National Security Strategy 2010

 

Exercise Leadership in the Provision of Global Public Goods: Our approach needs to reflect the fact that there are a set of development challenges that strongly affect the likelihood of progress, but cannot be addressed by individual countries acting alone. Particularly in Africa, these challenges—such as adaptation to global warming, the control of epidemic disease, and the knowledge to increase agricultural productivity—are not adequately addressed in bilateral efforts. We will shape the international architecture and work with our global partners to address these challenges, and increase our investments and engagement to transition to a low-carbon growth trajectory, support the resilience of the poorest nations to the effects of climate change, and strengthen food security. We must also pursue potential “game changers” for development such as new vaccines, weather-resistant seed varieties, and green energy technologies.
Spend Taxpayers’ Dollars Wisely
The United States Government has an obligation to make the best use of taxpayer money, and our ability to achieve long-term goals depends upon our fiscal responsibility. A responsible budget involves making tough choices to live within our means; holding departments and agencies accountable for their spending and their performance; harnessing technology to improve government performance; and being open and honest with the American people. A responsible budget also depends upon working with our global partners and institutions to share burdens and leverage U.S. investments to achieve global goals. Our national security goals can only be reached if we make hard choices and work with international partners to share burdens.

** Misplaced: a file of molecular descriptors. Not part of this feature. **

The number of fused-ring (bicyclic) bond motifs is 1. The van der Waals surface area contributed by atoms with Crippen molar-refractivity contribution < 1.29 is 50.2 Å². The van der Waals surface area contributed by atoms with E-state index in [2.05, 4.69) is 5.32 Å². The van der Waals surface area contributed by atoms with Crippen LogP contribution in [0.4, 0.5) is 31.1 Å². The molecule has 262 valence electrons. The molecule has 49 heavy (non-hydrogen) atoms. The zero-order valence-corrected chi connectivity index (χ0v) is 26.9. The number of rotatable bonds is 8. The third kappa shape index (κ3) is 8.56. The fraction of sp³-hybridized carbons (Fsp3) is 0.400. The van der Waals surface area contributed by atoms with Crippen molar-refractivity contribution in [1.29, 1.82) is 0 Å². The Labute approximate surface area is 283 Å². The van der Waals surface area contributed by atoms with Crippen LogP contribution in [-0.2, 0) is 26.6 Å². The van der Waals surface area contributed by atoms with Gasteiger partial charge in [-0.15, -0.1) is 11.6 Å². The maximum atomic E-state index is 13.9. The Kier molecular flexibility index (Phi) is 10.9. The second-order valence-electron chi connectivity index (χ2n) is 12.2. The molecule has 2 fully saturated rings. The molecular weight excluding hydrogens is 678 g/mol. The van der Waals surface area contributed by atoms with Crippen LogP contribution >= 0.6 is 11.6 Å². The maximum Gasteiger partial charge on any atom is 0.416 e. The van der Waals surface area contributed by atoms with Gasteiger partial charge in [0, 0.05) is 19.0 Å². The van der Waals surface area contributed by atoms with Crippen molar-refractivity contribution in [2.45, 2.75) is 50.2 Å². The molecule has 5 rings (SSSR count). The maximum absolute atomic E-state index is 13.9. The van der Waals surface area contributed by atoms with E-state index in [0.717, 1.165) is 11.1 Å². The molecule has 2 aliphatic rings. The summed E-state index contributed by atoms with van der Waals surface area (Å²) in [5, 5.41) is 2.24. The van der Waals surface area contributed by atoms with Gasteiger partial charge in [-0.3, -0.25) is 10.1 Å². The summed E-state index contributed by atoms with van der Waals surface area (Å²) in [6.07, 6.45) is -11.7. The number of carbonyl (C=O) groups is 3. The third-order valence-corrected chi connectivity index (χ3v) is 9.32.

Reduce the Deficit: We cannot grow our economy in the long term unless we put the United States back on a sustainable fiscal path. To begin this effort, the Administration has proposed a 3-year freeze in nonsecurity discretionary spending, a new fee on the largest financial services companies to recoup taxpayer losses for the Troubled Asset Relief Program (TARP), and the closing of tax loopholes and unnecessary subsidies. The Administration has created a bipartisan fiscal commission to suggest further steps for medium-term deficit reduction and will work for fiscally responsible health insurance reform that will bring down the rate of growth in health care costs, a key driver of the country’s fiscal future.
Reform Acquisition and Contracting Processes: Wasteful spending, duplicative programs, and contracts with poor oversight have no place in the United States Government. Cost-effective and efficient processes are particularly important for the Department of Defense, which accounts for approximately 70 percent of all Federal procurement spending. We will scrutinize our programs and terminate or restructure those that are outdated, duplicative, ineffective, or wasteful. The result will be more relevant, capable, and effective programs and systems that our military wants and needs. We are also reforming Federal contracting and strengthening contracting practices and management oversight with a goal of saving Federal agencies $40 billion dollars a year.

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